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Xiang Wang '12
Xiang Wang '12

Wang ’12 Explores Gambling Among Chinese Immigrants

By Alexandra Ossola '10  |  Contact Holly Foster 315-859-4068
Posted August 13, 2010
Tags Emerson Grant Student Research
In his neighborhood of Flushing, Queens, Xiang Wang ’12 watches as the lifeblood of the Chinese immigrant community is drained away. Some of these immigrants, out of a desire to “get rich quick,” have turned to gambling. These parents spend much of their time at casinos instead of getting jobs and funding their children’s education. Advised by Luce Junior Professor of Asian Studies and Anthropology Christopher Vasantkumar, Wang was awarded an Emerson grant to further explore the causes and effects of this detrimental trend.

Chinese-Americans are stereotyped as extremely hardworking in the United States. But the life of an immigrant is a very lonely one, especially if the immigrant is a “trailblazer,” or the first of his or her family to arrive in the U.S. Solitude, poverty and language barriers threaten immigrants at every turn, causing many people to go to casinos for entertainment and the potential to get rich quick. According to a report by China Press USA on Jan 10, 2010, of the 445,145 Chinese-Americans in greater New York City, about 4,100 of them visit casinos each day.

Chinese immigrants are particularly susceptible to the temptations of casinos, Wang said. In 1979, China implemented a new economic policy that diverged from the Soviet example. This policy, called the Open-Up Policy, allowed a free market and encouraged entrepreneurship, which allowed China to engage in economic competition with the rest of the world. In the 30 years since then, China has interacted with the world faster than ever before, Wang noted, leading to many economic benefits. “I think the ego of being the world economic superpower has come back [to the Chinese],” Wang observed. “People cannot wait to get rich and try any means to do so as fast as they can.”

And the casinos have caught on. “The casinos have many Chinese- and Cantonese-speaking dealers, and Chinese entertainers come from mainland China to perform there,” Wang said. “They have Chinese food in casinos. They even have a VIP gambling section exclusively for Chinese people, where Chinese gamblers play Chinese gambling games such as pai gow and baccarat. Chinese people feel like they are well-treated and served in casinos.”

The effects of this serial gambling are far-reaching for second-generation Chinese. Instead of encouraging their children to do their homework or get involved in after-school activities, parents bring their children to the casinos when they want to gamble. “The parents leave their kids in Dave & Buster’s while they play blackjack and slot machines. You can imagine how irresponsible the parents are,” Wang remarked.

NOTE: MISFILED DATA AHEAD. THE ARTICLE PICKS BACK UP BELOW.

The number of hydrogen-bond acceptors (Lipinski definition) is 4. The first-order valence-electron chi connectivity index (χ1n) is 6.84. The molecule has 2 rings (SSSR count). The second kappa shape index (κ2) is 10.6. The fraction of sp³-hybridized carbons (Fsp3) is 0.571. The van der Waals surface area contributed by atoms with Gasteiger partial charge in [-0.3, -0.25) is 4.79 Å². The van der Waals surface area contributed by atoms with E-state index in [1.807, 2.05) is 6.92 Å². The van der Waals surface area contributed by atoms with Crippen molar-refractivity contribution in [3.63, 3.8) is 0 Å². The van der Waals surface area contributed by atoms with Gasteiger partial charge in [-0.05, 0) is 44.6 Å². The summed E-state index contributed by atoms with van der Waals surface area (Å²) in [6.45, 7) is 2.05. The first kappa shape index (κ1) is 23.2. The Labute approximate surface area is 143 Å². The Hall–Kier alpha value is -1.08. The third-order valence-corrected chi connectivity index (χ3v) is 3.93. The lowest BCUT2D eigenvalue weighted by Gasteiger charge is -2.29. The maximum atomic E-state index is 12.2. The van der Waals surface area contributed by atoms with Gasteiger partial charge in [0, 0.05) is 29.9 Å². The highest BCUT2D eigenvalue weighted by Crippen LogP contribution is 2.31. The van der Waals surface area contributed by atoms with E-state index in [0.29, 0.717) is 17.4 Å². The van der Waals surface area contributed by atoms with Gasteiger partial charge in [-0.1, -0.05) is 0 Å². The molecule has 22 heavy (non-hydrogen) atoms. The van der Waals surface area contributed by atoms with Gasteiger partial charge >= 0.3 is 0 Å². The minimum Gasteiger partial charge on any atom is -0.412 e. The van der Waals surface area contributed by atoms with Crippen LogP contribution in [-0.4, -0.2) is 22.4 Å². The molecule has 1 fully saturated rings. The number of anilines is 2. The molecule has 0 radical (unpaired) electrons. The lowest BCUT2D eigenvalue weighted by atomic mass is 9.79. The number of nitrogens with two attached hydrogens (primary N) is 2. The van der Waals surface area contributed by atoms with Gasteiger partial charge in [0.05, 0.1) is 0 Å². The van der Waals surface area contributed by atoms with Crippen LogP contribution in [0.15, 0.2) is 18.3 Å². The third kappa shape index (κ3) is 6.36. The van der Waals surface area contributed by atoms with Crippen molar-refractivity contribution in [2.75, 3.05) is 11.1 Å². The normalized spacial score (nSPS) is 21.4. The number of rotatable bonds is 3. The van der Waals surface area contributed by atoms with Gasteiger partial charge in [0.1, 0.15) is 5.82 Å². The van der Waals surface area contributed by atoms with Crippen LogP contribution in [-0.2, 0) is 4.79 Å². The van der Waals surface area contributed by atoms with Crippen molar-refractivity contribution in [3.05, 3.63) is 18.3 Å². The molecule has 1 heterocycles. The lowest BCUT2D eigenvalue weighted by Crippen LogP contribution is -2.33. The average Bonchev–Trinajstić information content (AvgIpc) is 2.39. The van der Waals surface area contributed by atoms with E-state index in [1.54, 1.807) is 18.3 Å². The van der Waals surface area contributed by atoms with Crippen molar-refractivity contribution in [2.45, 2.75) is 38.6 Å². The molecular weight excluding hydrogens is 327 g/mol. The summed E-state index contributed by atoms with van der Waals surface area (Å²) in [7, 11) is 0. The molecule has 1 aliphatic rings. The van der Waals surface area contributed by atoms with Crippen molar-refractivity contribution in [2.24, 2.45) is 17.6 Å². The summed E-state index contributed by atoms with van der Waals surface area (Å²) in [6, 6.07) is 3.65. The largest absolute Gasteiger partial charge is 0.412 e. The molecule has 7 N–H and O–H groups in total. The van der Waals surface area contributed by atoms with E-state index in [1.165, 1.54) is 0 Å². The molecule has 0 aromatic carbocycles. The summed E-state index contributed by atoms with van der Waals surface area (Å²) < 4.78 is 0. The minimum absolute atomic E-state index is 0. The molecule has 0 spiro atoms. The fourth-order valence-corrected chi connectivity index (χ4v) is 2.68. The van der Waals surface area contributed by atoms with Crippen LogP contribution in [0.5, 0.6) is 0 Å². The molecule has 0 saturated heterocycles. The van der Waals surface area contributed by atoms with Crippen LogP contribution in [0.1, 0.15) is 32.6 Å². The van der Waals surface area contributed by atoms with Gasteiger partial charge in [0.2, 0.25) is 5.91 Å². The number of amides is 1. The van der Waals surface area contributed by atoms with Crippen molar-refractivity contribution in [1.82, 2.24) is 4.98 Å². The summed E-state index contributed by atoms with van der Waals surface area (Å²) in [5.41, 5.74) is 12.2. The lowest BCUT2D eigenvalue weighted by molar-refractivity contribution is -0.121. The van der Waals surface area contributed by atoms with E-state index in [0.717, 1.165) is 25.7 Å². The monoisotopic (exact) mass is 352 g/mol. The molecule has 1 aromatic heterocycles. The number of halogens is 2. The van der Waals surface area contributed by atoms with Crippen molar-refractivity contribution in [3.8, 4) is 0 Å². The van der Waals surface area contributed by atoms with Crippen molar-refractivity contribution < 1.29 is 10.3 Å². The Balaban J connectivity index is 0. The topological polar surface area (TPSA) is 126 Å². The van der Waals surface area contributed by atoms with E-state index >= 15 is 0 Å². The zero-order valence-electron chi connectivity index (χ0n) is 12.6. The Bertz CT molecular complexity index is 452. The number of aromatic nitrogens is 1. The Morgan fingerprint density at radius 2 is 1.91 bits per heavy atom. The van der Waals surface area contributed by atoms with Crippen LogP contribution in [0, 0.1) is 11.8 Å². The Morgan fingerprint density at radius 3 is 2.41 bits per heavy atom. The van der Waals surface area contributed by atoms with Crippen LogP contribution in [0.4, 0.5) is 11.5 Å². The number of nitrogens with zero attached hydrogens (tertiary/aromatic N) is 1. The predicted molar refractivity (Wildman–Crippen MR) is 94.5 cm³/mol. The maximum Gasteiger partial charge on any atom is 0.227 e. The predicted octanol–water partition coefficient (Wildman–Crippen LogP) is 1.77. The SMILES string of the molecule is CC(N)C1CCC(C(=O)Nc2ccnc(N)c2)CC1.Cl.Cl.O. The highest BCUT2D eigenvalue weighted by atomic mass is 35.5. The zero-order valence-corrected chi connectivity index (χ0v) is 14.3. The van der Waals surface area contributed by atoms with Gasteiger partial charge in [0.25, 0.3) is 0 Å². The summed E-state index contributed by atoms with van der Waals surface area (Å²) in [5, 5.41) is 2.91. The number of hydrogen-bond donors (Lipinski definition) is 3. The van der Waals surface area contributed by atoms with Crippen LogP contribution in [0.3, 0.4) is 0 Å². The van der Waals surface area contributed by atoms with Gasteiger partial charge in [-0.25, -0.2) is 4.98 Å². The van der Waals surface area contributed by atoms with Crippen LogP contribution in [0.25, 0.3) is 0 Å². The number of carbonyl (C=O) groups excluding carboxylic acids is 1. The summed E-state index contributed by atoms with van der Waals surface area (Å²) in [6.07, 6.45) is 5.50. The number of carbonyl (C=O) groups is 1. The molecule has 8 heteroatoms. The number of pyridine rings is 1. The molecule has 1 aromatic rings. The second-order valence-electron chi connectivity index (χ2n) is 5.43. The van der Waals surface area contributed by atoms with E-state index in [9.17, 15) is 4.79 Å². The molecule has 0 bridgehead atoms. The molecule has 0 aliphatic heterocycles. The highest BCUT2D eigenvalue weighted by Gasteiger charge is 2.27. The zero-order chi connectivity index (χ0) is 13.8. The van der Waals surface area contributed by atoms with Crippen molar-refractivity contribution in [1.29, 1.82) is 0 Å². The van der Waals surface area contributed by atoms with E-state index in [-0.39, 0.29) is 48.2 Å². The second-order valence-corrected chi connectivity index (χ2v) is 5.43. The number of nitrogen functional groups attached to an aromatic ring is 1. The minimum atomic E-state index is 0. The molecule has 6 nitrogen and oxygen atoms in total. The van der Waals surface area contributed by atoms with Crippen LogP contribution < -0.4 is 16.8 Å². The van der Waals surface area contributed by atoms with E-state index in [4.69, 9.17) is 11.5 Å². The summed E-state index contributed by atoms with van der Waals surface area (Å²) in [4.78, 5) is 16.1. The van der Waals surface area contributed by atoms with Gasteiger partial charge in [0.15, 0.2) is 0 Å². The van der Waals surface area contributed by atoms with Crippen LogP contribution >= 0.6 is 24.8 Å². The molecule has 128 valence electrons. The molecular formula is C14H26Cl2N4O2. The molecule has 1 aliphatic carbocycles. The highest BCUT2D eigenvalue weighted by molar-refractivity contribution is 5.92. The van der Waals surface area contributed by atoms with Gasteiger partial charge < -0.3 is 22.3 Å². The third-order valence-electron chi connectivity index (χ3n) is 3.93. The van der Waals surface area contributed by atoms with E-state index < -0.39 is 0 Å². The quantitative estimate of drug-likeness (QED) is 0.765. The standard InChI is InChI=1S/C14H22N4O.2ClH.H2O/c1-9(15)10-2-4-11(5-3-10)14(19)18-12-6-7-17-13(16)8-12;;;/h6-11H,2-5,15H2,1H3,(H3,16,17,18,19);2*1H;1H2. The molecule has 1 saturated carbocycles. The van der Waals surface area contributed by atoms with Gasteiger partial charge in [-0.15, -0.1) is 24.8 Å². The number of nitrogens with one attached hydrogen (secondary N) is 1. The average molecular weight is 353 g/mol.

And when the children graduate from high school, the parents often do not have the money to send them to college because the money is being funneled in to gambling. The children themselves may even get into gambling, but their trajectory depends how the parents, schools and community leaders educate them. “If my parents gamble all the time and forget about me and my future, my life track will be very different from [that of] kids with non-gambling parents who educate them not to go to casinos at all because there is no such shortcut in life,” Wang said.

A few non-profit organizations are beginning to intervene. One major organization, the Nathan Kline Institute, has hosted a lecture on the dangers of gambling, issued a questionnaire, and established a gambling addiction helpline in Queens. The Chinese American Planning Council has established the College Gateway program, which is a free workshop that helps students with SAT prep, takes them to visit different colleges, and even offers free college application consultation.

But Wang thinks these organizations need to do more, such as provide free Chinese movie nights and cheap field trips so that people would have other ways to be entertained. They need to provide job training and English classes so that immigrants can become better assimilated into U.S. culture, and offer “immigration workshops” to help immigrants bring their families to the U.S. Finally, Wang said, they need to publicize the services they already have available, as many Chinese-Americans do not know about them. With these steps, he believes that the next generation of Chinese-Americans can be better assimilated, better educated, and less inclined to gamble.

Wang is a graduate of the Manhattan Comprehensive Night and Day High School.

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